Vasari Introduction and Mass Modeling (from 1.28.13):

Vasari Introduction and Energy Simulation (from 1.29.13):

Vasari and Wind Simulation (from 2.4.12):

Revit to ForceEffect for Structural Simulation:


Energy Simulation – Vasari to Revit (from 8.18.12):

The next two videos cover the process of moving your massing model in Vasari (that you have run through the ENTIRE gamut of simulation on) into Revit to transition from massing, to building information modeling. Designers, architects, fellow students and scholars – there is NO reason why EVERY project shouldn’t begin with a base line understanding of how massing and site impact the design performance of your project. Dive and and learn Vasari. Uber easy, tools you already know, and data that we need as building performance is a design imperative.


Lighting Simulation (from 8.17.12):

Continuing on with pushing a Revit file to Max (specifically, 3ds Max Design) for lighting analysis, this video covers the addition of artificial lights.


Vasari Simulation (from 7.25.12):

This short video introduces the basics of starting up an energy analysis model in Revit.  This series will move through modeling in Vasari, then pushing the file to Revit for conversion of the energy model into a BIM file.  No audio again on this one, but the steps are pretty simple to follow.  The concept being employed is using energy analysis and building simulation where we (as designers) need the information – during the programming and discovery phase of the design process.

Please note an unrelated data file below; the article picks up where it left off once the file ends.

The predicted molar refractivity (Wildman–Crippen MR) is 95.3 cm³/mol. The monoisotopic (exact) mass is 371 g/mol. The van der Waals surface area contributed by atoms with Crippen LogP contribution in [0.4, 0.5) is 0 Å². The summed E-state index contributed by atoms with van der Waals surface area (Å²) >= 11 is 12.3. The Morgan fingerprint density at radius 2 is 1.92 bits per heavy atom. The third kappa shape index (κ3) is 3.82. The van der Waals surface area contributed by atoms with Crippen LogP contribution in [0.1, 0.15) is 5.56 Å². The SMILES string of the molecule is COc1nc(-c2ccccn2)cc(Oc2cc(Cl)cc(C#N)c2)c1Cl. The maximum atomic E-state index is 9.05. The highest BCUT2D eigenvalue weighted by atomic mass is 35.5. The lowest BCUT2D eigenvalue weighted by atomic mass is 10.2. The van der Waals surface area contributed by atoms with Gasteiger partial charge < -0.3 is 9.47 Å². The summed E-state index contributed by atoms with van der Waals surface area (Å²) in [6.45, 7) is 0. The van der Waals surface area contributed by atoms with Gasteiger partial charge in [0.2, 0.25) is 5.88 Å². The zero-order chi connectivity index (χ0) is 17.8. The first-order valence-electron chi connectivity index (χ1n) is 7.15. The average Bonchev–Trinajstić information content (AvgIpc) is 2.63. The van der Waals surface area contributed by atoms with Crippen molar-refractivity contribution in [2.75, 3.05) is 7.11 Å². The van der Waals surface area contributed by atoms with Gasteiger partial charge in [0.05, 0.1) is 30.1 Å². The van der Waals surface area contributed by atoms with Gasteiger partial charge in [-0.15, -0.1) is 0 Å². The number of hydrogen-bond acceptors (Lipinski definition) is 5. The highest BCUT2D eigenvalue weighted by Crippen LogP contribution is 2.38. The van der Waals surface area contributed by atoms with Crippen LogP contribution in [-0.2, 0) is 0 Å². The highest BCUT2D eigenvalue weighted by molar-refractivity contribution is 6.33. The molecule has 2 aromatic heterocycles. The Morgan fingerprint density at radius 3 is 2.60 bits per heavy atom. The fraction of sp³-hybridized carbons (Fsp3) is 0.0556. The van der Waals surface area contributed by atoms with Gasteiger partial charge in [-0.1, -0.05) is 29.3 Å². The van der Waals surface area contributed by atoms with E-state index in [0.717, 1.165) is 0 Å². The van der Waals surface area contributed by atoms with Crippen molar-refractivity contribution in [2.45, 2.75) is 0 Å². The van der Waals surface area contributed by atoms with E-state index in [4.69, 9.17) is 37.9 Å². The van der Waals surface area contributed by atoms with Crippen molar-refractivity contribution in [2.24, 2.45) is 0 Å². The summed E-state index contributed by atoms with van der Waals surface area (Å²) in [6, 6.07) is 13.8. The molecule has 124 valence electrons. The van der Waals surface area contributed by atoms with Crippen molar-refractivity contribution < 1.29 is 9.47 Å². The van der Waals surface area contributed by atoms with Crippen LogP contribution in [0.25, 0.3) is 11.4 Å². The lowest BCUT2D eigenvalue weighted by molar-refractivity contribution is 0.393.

More to come, and updates to the Vasari videos, eventually.


Vasari Simulation Analysis (from 8.15.12):

Energy analysis as a design tool is something that needs to be done immediately after the site for a project has been selected, and while the design program is taking shape. Reserving this process post programming and design discovery either devalues the design, or the energy analysis of the design. You are either making changes to a design that is/was resolved, or you are looking at the energy simulation data without any critical thinking. Vasari is built with the idea of getting simulation going in a project in the earliest phases of the design – and it is free. Get it, use it, and make buildings that actually respond to environmental conditions rather than wrestling them.





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